BEIJING/SEOUL (Reuters) - The U.S. military staged bombing drills with South Korea over the Korean peninsula and Russia and China began naval exercises ahead of a U.N. General Assembly meeting on Tuesday where North Korea’s nuclear threat is likely to loom large.
The flurry of military drills came after Pyongyang fired another mid-range ballistic missile over Japan on Friday and the reclusive North conducted its sixth and most powerful nuclear test on Sept. 3 in defiance of United Nations sanctions and other international pressure.
A pair of U.S. B-1B bombers and four F-35 jets flew from Guam and Japan and joined four South Korean F-15K fighters in the latest drill, South Korea’s defense ministry said.
The joint drills were being conducted “two to three times a month these days”, Defence Minister Song Young-moo told a parliamentary hearing on Monday.
In Beijing, the official Xinhua news agency said China and Russia began naval drills off the Russian far eastern port of Vladivostok, not far from the Russia-North Korea border.
Those drills were being conducted between Peter the Great Bay, near Vladivostok, and the southern part of the Sea of Okhotsk, to the north of Japan, it said.
The drills are the second part of China-Russian naval exercises this year, the first part of which was staged in the Baltic in July. Xinhua did not directly link the drills to current tension over North Korea.
China and Russia have repeatedly called for a peaceful solution and talks to resolve the issue.
On Sunday, however, U.S. Ambassador to the United Nations Nikki Haley said the U.N. Security Council had run out of options on containing North Korea’s nuclear program and the United States might have to turn the matter over to the Pentagon.
In response, Chinese Foreign Ministry spokesman Lu Kang said the most pressing task was for all parties to enforce the latest U.N. resolutions on North Korea fully, rather than “deliberately complicating the issue”.
Military threats from various parties have not promoted a resolution to the issue, he said.
“This is not beneficial to a final resolution to the peninsula nuclear issue,” Lu told a daily news briefing.
U.S. President Donald Trump has vowed that North Korea will never be able to threaten the United States with a nuclear-tipped ballistic missile.
Asked about Trump’s warning last month that the North Korean threat to the United States would be met with “fire and fury”, Haley said: “It was not an empty threat.”
Washington has also asked China to do more to rein in its neighbor and ally, while Beijing has urged the United States to refrain from making threats against the North.
The U.N. Security Council unanimously passed a U.S.-drafted resolution a week ago mandating tougher new sanctions against Pyongyang that included banning textile imports and capping crude and petrol supply.
North Korea on Monday called the resolution “the most vicious, unethical and inhumane act of hostility to physically exterminate” its people, system and government.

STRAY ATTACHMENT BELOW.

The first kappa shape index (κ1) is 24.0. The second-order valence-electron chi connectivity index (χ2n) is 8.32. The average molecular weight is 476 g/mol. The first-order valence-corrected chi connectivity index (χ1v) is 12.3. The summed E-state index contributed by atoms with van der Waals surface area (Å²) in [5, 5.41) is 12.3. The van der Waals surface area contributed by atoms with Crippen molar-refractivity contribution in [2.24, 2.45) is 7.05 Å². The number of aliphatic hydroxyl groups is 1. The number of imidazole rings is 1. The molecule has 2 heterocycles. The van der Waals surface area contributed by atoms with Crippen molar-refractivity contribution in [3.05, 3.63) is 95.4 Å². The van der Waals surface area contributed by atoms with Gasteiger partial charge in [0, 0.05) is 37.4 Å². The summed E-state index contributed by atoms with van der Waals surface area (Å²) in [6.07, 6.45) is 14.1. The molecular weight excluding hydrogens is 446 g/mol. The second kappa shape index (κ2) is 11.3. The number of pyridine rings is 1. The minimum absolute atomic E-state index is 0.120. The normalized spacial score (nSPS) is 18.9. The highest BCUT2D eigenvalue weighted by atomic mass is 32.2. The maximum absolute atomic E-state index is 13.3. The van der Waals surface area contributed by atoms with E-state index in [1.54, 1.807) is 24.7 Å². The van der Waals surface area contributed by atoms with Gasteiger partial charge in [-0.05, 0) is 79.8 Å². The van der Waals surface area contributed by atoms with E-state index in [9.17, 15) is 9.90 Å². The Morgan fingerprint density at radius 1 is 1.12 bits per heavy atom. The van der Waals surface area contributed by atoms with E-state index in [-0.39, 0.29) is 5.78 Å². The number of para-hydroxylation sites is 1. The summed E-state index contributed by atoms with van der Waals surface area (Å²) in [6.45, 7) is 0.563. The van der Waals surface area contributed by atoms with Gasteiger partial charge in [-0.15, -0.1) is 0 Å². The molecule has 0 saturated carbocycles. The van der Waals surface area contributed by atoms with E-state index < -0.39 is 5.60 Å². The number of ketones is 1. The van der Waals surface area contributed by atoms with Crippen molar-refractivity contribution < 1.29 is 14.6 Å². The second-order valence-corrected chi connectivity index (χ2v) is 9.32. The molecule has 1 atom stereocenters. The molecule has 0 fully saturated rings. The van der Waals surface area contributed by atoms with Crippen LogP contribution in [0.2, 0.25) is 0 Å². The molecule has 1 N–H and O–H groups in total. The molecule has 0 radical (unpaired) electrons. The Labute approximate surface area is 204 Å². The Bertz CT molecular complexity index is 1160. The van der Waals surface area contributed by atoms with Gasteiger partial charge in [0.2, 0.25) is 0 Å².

“The increased moves of the U.S. and its vassal forces to impose sanctions and pressure... will only increase our pace toward the ultimate completion of the state nuclear force,” the North’s foreign ministry spokesman said in a statement carried by its official KCNA news agency.
Gasoline and diesel prices in the North have surged since the latest nuclear test in anticipation of a possible oil ban, according to market data analyzed by Reuters on Monday.
The international community must remain united and enforce sanctions against North Korea after its repeated launch of ballistic missiles, Japanese Prime Minister Shinzo Abe said in an editorial in the New York Times on Sunday.
Such tests were in violation of Security Council resolutions and showed that North Korea could now target the United States or Europe, he wrote.
Abe also said diplomacy and dialogue would not work with North Korea and concerted pressure by the entire international community was essential to tackle the threats posed by the north and its leader, Kim Jong Un.
However, the official China Daily argued on Monday that sanctions should be given time to bite and that the door must be left open to talks.
“With its Friday missile launch, Pyongyang wanted to give the impression that sanctions will not work,” it said in an editorial. “Some people have fallen for that and immediately echoed the suggestion, pointing to the failure of past sanctions to achieve their purpose.
“But that past sanctions did not work does not mean they will not. It is too early to claim failure because the latest sanctions have hardly begun to take effect. Giving the sanctions time to bite is the best way to make Pyongyang reconsider,” the newspaper said.
Pyongyang has launched dozens of missiles as it accelerates a weapons program designed to provide the ability to target the United States with a powerful, nuclear-tipped missile.
It says such programs are needed as a deterrent against invasion by the United States, which has 28,500 troops stationed in South Korea. On Saturday, it said it aimed to reach an “equilibrium” of military force with the United States.
The United States and South Korea are technically still at war with North Korea because the 1950-53 Korean conflict ended with a truce and not a peace treaty.
Reporting by Ben Blanchard in BEIJING, Hyonhee Shin and Soyoung Kim in SEOUL; Editing by Paul Tait and Simon Cameron-Moore